A carrot for the bosses and the stick for the workers
The dominant public discourse in this society is based on the proposition that the rich need incentives, while workers and poor people must be disciplined. Income support for those outside the workforce has always been provided reluctantly and inadequately, while state handouts to employers and corporations are always lavish and provided with very few conditions. The response of the Trudeau government, in the face of the pandemic lockdown, is no exception to this longstanding approach.
Finance Minister Bill Morneau has now told us that the Canada Emergency Relief Benefit (CERB) will be ending in September. Implying that those forced to turn to this benefit have been kept in a state of pampered dependency, Yahoo Finance reports that “Canadians must now prepare to wean themselves off the popular CERB program.” At the same time, however, employers, far from facing any “weaning” process, are to have their benefit system extended and enriched. As he announced the end of the CERB, Morneau also informed us that the Canada Emergency Wage Subsidy (CEWS) will continue until at least December and the rules will be relaxed to ensure there is even more room at the trough. Up until now, in order to have 75 percent of its wage bill covered out of public monies, a company would have to show a 30 percent decline in revenues, but this condition will now be dropped and the change will be retroactive to July 5.
CERB had to be hastily improvised in conditions of pandemic-induced dislocation because the established system of social benefits in Canada has been decimated by a decades-long austerity agenda. Allegations that it is a lavish or generous form of emergency provision are entirely preposterous. It has only blunted, rather than alleviated, an explosion of hardship and hunger that has developed during the pandemic lockdown and that will continue in the conditions of mass unemployment that follow it. Three million jobs were lost in Canada during March and April and a further two-and-a-half million workers had their hours of work reduced. The unemployment rate of 13.7 percent that was reported on June 5 had still only fallen to 12.3 percent as of July 10. This is hardly an indication that there is no longer a need for emergency provision measures.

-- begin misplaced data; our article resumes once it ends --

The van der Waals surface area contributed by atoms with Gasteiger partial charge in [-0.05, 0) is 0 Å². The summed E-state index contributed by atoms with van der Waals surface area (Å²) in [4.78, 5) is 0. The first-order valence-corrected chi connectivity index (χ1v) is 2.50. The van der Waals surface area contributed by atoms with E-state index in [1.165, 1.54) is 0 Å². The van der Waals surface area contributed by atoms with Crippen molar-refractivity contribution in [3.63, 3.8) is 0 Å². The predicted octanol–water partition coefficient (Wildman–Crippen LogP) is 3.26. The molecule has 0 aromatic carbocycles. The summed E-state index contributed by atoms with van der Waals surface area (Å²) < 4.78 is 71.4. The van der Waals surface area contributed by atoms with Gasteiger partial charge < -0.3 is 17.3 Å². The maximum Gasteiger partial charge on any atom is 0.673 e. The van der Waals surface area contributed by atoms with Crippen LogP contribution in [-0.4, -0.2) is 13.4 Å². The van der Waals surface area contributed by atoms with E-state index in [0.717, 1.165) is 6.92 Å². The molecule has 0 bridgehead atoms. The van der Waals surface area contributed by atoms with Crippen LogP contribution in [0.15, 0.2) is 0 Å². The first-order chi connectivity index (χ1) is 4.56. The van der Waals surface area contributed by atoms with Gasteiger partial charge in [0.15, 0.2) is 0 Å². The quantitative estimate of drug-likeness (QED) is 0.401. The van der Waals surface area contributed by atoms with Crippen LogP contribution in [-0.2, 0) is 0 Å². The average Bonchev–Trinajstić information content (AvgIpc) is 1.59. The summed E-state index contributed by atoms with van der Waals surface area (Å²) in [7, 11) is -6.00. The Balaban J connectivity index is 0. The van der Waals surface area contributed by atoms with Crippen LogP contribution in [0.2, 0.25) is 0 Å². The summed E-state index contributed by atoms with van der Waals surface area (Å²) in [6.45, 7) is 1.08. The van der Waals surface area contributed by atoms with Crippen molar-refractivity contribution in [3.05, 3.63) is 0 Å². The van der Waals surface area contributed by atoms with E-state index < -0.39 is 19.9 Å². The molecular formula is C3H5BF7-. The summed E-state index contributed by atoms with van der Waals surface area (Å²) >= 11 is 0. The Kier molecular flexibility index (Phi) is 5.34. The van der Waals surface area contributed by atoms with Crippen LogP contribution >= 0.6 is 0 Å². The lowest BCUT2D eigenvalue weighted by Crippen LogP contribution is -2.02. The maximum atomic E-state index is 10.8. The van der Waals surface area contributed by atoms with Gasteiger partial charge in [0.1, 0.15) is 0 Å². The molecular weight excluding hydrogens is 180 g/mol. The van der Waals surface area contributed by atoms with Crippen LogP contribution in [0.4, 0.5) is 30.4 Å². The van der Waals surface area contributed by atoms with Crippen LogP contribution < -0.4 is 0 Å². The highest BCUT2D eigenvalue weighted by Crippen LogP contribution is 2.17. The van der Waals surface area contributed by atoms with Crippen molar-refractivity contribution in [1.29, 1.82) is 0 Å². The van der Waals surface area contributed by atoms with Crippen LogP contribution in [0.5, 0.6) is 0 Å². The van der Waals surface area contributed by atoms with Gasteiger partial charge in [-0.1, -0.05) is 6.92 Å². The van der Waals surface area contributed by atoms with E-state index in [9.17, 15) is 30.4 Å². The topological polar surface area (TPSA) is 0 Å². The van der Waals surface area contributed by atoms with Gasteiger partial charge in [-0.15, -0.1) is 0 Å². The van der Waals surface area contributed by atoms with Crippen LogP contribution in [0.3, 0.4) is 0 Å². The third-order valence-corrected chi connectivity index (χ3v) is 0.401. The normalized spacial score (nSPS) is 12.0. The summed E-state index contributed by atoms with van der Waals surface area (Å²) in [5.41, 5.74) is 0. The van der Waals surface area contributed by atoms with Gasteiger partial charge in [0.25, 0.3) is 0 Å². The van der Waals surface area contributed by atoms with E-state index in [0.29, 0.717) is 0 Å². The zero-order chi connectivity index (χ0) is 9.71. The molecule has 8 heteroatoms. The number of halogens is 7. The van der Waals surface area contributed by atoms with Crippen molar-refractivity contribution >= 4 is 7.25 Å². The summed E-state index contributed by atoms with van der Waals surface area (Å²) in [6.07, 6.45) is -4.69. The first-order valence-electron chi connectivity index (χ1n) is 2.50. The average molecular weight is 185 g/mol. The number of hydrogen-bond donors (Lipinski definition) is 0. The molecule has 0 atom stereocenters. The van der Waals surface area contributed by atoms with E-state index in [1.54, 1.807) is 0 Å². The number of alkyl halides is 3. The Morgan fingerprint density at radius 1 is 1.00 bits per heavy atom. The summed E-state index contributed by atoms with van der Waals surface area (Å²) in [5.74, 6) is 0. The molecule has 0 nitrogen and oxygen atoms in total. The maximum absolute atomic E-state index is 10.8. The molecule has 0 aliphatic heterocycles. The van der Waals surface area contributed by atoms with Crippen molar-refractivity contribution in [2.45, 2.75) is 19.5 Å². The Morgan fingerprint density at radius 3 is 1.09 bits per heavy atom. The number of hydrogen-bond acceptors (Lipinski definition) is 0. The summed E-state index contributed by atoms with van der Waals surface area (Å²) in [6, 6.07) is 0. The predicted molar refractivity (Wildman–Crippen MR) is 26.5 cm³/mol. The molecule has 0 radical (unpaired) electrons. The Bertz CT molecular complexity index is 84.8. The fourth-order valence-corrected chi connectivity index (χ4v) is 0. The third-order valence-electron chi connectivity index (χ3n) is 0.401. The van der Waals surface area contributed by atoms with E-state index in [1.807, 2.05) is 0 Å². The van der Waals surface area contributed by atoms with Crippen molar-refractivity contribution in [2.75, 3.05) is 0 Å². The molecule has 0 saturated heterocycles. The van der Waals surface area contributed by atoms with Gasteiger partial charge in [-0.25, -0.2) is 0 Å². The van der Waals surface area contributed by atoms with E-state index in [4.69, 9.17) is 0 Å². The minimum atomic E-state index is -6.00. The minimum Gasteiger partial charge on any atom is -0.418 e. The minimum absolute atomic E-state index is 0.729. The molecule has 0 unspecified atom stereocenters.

Food insecure Canadians numbered 4.4 million even before the pandemic, and the months of lockdown have made that much worse. Between mid-March and the end of April food bank use across the country tripled. So many tenants have been unable to pay their rent during the lockdown period that the threat of mass evictions and an explosion of homelessness hangs over many communities. In Toronto, it is estimated that up to 260,000 people could be “delinquent” in their rent. A brief prepared by the Toronto Foundation affirms that, “Considering that the Landlord Tenant Board typically sees 4,000 eviction cases a month across the entire province, the scale of this issue compared to the typical is unprecedented.” This is the context in which the Trudeau government will be “weaning” people off the CERB, which provides $2,000 a month (with a maximum of 24 weeks of benefits), when the average rent for a one-bedroom apartment in Toronto is $2,300.